A blurred line has been crossed
Melody pilfering may be on the up, but plenty of honest moolah is still being made on Bandcamp
The latest dispatch from the pop courts is in. The jury in the US district court decided that Robin Thicke and Pharrell Williams (right) had cogged from Marvin Gaye’s Got To Give It Up when they wrote “Blurred Lines”.
Now, Thicke and Williams need to pony up around $7.4 million to Gaye’s estate in retribution. It’s not like the pair will be destitute as a result, as the song has been a massive cash cow. Evidence presented in court showed that Blurred Lines has earned more than $23 million for the writers, record label and publishers.
It’s not the only pop case making money for legal eagles of late. Sam Smith recently rearranged the songwriting credits for Stay With Me to take into account that it sounds uncannily like Tom Petty’s I Won’t Back Down.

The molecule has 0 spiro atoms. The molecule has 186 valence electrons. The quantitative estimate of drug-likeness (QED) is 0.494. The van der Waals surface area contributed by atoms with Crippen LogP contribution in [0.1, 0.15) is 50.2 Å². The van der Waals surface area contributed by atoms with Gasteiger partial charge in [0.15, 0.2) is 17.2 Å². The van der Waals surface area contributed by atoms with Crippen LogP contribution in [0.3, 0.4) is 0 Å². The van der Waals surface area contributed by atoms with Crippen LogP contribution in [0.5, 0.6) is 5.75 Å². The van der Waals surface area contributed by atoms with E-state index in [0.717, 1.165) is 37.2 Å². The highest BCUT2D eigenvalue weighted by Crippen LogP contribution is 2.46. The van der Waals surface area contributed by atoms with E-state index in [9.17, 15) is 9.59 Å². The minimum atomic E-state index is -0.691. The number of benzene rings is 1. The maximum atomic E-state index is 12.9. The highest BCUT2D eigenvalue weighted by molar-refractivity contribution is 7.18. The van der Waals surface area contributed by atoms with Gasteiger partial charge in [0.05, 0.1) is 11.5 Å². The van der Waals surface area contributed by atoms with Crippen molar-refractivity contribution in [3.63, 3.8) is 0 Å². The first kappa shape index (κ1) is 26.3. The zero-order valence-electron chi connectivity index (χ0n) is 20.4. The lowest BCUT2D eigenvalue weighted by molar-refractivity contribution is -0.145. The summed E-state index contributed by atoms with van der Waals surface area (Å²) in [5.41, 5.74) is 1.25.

Then, there’s Hall & Oates suing cereal makers Early Bird Foods over their Haulin’ Oats granola. There you go, the first mention of granola in The Ticket.
But thankfully, there is still money to be made from flogging your own music rather than suing someone else (or singing their song). Music hosting site Bandcamp announced this week that it has paid more than $100 million to artists since 2008. A lot of focus for digital music may be on Spotify and Apple, but it’s great to hear positive news from one of the less heralded companies aiming to help smaller bands make a living from their music.